New Jayhawk Bella Swedlund eager to contribute in Year 1 with KU women’s team
photo by: Damon Young/Kansas athletics
There’s a photo Bella Swedlund shares whenever anyone asks about her fondness for basketball. It’s of her as a baby, during her first Easter, holding a bright orange ball instead of an egg.
“I always tell people, ‘That’s kind of when it started,'” Swedlund said. “I fell in love with it pretty early.”
That love was tested through 5:30 a.m. workouts, countless weekends spent traveling the country for tournaments and a torn ACL in her left knee in eighth grade.
This summer, it led her to Kansas, where she began taking classes as she adjusts to life as a college student and a player on the women’s basketball team.
Swedlund, a 5-foot-8 guard from Witten, South Dakota, excelled at Winner High School, where she scored a school record 2,256 career points. A star on the varsity team while in seventh grade — she led the Warriors “in everything that year” despite being just 13 — she’s a sharpshooting perimeter threat who will fight to earn minutes in Kansas’ crowded backcourt.
The Jayhawks lost Aniya Thomas and Julie Brosseau after last season, and Swedlund and Tulsa transfer Wyvette Mayberry will look to fill their roles.
Swedlund, who isn’t used to sitting on the bench, said her willingness to shoot is what should earn her a spot in the rotation. She learned just as much in a scrimmage last week, when she chose not to shoot at all and teammates Taiyanna Jackson and Chandler Prater gave her a pep talk.
“I started shooting each day this last week and my confidence has just gone up and up,” Swedlund said. “Knowing that they have faith in me and that I can contribute makes me want to keep working and keep putting myself toward them, that I want to contribute.”
More than 20 schools had offered Swedlund a scholarship, including Illinois, Colorado State and Navy, before Kansas did so.
During the recruiting process, she built her strongest relationships with Grand Canyon assistant Karyla Middlebrook and North Dakota State assistant Morgan Paige; when both were hired at Kansas prior to last season, they realized Swedlund was atop their recruiting lists and had no problem convincing coach Brandon Schneider to reach out.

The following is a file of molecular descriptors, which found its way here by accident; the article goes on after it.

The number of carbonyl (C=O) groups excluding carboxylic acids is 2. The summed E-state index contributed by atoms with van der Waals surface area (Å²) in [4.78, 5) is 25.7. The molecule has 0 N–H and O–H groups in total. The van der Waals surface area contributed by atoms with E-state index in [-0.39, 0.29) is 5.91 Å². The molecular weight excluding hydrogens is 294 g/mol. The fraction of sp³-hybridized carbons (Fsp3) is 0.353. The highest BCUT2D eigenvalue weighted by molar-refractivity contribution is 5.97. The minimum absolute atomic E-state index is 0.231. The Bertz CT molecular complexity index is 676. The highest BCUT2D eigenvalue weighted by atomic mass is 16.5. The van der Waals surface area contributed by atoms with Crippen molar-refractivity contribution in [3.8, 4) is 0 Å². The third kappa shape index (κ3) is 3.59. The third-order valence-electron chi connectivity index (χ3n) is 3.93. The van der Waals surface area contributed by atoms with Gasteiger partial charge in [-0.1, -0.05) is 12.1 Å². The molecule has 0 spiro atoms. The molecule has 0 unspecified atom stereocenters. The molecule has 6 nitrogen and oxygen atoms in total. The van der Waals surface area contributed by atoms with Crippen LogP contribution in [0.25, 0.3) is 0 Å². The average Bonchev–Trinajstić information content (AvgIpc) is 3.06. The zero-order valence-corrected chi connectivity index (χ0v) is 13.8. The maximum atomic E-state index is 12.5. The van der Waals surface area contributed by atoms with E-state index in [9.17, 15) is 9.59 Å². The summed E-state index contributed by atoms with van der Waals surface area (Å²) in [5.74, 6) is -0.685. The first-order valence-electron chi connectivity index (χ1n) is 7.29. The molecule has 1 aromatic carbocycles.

“There were some schools where I was like, ‘Yeah, I could go there if I have to,’ but I never really had a favorite,” Swedlund said. “So, definitely when KU stuck in my head, I was like, ‘Obviously, that’s telling you something. That’s God saying KU. Wake up.'”
Swedlund, who arrived on campus on July 1, will join forward Zsofia Telegdy in the Jayhawks’ freshman class. Telegdy isn’t expected to join her teammates until mid-August because she was representing her native Hungary in the FIBA U20 European Women’s Championship earlier this month.
Schneider said both will need to adjust to “the level of physicality, the pace and intensity” in order to get on the court. Swedlund, who grew up on a farm, has laughed about having calluses on her hands and has already been able to show off her strength and endurance in summer workouts, may have proven herself at least in one aspect.
“Both, I think, are going to have the opportunity to be tutored, if you will, by some really experienced players,” Schneider said. “It’s not a situation where they have to come in and be the leaders of the team or lead us in rebounding or scoring as freshmen. They have to come in and kind of work their way into things and we’re going to put the best players — the people that give us the best chance to win are going to play.”
The oldest of four siblings, all girls, Swedlund believes she’s prepared to succeed at Kansas because of her family and her faith. Her mother, Sara, is a nurse, and her father, Tresh, is an entrepreneur who runs South Central Livestock Supply, a regional agricultural supply company.
Her goal is to someday be a college basketball head coach, if not work in athletics in some capacity, but the rest of her playing years will come first.
“My quote with high school and with my family, it was, ‘Just a kid from Winner,'” Swedlund said. “I always have, like, just a chip on my shoulder. I’m just a small-town kid coming here and trying to show what I can do.”